Over the years of studying Egyptian hieroglyphs left behind in the temples, a theory emerged about what happened to Nefertiti during her later years. Archaeologists and historians pushed an idea that the Egyptian queen separated from her husband, Akhenaten, and went into a quiet retirement. However, this theory has been discredited in recent years.

23. So Many Hypotheses!

A lesser-known theory about Nefertiti’s mysterious parentage is that she could be the daughter of Tadukhipa, a princess of an ancient kingdom called Mitanni. This theory stems from the fact that Nefertiti’s name has a slightly foreign sound to it compared to some of the more common names found in ancient Egyptian society.

Of course, you’d have to be an Egyptologist to know that, so you could have fooled us!

24. That’s One Way to Do It

As mentioned earlier, Tutankhamun wasn’t Nefertiti’s son. This is because she never produced a male heir for her husband, and so he fathered Tut with either one of his sisters or his cousins.

25. Basically, I Rule!

Such was Nefertiti’s power during her lifetime, based on the depictions of her performing tasks normally assigned to Pharaohs, that she was classified as co-regent rather than just a queen. Some historians suspect that she even outlived her husband and was, at the very least, an influential advisor to younger rulers which followed after—more on that later.

26. Pun Warning

In 1992, Michael Jackson released an ambitious single titled “Remember the Time.” The single was accompanied by a nine-minute video which was directed by acclaimed director John Singleton and was set in ancient Egypt. The video’s cast included actress and fashion model Iman, who portrayed Nefertiti. We’re not sure if it was a “Bad” performance, though.

27. Don’t Cross Me!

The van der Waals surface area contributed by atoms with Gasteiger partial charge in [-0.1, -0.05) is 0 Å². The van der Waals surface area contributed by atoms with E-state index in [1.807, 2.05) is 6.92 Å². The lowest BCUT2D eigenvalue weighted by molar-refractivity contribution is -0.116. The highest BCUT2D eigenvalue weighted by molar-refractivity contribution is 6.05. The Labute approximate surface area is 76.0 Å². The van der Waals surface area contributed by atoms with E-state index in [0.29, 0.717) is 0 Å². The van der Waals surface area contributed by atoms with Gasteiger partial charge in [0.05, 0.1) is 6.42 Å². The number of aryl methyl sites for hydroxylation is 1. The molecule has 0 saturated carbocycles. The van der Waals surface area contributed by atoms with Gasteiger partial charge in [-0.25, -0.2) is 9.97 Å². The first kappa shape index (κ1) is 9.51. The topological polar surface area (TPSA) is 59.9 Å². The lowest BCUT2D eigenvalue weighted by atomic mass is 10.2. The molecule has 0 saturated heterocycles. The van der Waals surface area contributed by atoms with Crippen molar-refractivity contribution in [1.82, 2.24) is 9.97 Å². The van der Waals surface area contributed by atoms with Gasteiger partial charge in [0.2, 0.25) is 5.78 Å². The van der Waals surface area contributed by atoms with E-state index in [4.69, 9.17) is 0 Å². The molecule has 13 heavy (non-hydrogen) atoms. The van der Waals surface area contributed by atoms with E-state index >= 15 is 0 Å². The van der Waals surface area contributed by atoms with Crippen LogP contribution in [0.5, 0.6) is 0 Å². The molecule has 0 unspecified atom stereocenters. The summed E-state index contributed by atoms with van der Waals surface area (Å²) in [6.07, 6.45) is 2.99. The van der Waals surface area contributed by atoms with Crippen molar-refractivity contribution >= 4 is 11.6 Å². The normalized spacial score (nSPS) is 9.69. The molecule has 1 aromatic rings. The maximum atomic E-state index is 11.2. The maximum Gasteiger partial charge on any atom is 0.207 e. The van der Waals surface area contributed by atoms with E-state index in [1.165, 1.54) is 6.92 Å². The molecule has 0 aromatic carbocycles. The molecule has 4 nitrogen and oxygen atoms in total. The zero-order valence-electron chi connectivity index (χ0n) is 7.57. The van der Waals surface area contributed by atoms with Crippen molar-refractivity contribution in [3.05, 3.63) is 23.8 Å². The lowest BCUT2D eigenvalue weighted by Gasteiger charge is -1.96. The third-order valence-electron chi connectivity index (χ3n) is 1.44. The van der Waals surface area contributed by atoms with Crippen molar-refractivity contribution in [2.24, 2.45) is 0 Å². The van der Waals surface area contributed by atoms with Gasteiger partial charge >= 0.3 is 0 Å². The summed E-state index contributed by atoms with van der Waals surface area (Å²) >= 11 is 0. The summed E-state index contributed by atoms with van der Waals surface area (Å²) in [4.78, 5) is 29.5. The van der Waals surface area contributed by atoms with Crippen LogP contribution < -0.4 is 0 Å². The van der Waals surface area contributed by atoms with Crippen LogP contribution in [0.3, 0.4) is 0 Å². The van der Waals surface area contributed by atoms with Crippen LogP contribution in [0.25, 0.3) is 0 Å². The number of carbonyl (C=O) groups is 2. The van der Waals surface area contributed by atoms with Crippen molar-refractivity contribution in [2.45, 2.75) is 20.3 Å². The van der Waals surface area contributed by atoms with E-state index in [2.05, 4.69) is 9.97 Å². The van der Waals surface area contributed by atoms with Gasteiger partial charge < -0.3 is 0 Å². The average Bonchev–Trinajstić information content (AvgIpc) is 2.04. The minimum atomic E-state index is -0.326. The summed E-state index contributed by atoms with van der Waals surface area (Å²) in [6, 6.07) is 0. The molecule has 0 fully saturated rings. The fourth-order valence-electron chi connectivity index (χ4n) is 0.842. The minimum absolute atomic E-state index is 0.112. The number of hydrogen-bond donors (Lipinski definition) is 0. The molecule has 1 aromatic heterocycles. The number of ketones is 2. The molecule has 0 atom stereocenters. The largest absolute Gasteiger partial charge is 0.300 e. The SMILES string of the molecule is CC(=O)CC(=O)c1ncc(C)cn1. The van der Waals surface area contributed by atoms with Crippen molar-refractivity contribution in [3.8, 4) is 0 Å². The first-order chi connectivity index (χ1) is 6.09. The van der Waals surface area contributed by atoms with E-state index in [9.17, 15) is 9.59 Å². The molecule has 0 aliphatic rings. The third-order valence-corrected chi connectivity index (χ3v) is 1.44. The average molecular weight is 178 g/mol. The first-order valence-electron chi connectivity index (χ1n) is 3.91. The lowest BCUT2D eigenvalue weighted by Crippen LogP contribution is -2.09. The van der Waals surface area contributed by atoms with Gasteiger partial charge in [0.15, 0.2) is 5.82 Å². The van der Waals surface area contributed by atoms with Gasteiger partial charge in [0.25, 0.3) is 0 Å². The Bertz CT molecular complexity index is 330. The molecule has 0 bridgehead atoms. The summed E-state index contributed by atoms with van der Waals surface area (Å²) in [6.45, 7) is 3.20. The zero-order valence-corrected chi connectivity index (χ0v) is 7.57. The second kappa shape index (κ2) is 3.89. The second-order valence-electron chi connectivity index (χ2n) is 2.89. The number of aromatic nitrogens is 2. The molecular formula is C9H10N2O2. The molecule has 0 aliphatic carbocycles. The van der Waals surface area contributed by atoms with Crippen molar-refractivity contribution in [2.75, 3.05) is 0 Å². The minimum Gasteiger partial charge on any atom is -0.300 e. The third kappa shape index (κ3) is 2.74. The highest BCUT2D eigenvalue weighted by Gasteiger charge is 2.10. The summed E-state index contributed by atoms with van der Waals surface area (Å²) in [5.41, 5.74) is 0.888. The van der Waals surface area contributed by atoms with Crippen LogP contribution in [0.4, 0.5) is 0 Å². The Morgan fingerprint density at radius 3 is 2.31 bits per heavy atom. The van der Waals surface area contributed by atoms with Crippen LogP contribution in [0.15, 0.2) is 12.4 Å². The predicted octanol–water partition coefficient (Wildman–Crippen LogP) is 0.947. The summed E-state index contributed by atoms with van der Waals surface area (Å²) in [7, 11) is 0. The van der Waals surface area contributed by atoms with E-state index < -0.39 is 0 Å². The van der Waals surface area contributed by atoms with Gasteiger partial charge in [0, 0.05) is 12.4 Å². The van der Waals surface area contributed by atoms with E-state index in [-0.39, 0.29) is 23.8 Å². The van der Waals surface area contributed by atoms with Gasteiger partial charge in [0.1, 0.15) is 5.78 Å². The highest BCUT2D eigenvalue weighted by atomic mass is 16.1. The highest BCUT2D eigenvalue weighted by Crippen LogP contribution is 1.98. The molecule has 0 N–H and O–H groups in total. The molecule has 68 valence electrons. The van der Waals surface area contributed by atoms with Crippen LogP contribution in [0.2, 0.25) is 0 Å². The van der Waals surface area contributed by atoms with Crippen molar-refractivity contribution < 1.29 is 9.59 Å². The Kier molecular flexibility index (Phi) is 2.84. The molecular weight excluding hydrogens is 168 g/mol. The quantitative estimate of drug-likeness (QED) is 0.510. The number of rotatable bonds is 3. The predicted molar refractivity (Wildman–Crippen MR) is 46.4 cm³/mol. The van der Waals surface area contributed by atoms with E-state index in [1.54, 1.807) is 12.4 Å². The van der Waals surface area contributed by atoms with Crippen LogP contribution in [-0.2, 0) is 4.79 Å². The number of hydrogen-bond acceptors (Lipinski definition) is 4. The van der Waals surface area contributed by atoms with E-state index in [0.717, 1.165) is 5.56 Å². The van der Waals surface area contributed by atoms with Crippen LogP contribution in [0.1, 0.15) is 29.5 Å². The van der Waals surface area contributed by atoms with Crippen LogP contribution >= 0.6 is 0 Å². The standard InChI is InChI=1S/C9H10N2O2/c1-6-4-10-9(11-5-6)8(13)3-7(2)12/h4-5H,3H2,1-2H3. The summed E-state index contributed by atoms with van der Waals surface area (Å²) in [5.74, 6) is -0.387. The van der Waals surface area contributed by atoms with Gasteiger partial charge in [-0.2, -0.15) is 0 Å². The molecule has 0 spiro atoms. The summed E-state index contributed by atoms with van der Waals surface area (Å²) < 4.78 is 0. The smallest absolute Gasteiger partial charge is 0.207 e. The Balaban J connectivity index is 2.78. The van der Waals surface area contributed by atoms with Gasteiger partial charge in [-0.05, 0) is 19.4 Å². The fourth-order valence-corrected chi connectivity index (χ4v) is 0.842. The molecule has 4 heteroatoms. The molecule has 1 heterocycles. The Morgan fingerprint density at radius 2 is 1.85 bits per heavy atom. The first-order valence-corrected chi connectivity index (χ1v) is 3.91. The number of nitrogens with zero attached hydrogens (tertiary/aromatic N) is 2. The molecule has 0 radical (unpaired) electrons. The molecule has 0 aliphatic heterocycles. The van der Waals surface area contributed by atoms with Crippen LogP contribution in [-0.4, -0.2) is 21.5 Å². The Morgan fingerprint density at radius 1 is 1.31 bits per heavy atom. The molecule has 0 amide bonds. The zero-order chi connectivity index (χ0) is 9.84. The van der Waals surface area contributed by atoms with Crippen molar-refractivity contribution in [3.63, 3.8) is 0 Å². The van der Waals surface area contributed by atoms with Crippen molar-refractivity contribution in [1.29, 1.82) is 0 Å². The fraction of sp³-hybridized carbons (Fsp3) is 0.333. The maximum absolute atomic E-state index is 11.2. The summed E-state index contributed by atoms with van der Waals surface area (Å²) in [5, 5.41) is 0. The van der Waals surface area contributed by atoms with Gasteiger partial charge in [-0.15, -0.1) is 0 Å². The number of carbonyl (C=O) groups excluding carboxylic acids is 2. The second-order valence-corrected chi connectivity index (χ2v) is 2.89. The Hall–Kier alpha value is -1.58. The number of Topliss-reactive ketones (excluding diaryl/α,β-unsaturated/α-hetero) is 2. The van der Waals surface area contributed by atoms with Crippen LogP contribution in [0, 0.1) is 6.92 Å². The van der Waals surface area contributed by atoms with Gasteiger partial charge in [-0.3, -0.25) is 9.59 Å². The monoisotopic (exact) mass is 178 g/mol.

While queens in ancient Egypt didn’t always enjoy a lot of power in their own right, Nefertiti seems to have been an exception. Artistic depictions of Nefertiti which survive today often depict the queen beside the Pharaoh and performing tasks or standing in positions normally reserved for Pharaohs.

28. That’s Her, Alright!

It’s worth pointing out that the Nefertiti bust isn’t actually labeled by the artist as being the queen. However, despite the lack of inscriptions, historians have confirmed the bust as representing Nefertiti because of the iconic crown that the bust carries.

29. The Higher the Hair, the Closer to God

Other representations of Nefertiti also portray the crown, which (rather randomly) later served as an inspiration for the hairstyle of Elsa Lanchester’s titular character in Bride of Frankenstein!

30. Nation vs. Nation

Going back to Nefertiti’s famous bust, there has been a long-running controversy regarding where it is kept. The man who discovered the bust, German archaeologist Ludwig Borchardt, brought it back to Germany. Ever since it was first publicly displayed in 1924, Egyptian governments have repeatedly demanded that the bust be returned to Egypt, even claiming that it was taken out of the country illegally.

31. Finders Keepers

For their part, the Germans have insisted that it was legally exported, and are reluctant to give it back as they attached their own national identity to the bust, especially when Germany was split in half following World War II.

32. We’re Left Shrugging Our Shoulders

Long before she was queen, Nefertiti was a faithful follower of the god Aten, and it’s been suggested that she herself was the driving influence behind the establishment of Aten worship as the primary religion in Egypt. Whether she did push her husband to do that, or whether he was just on the same page as her will never be confirmed either way.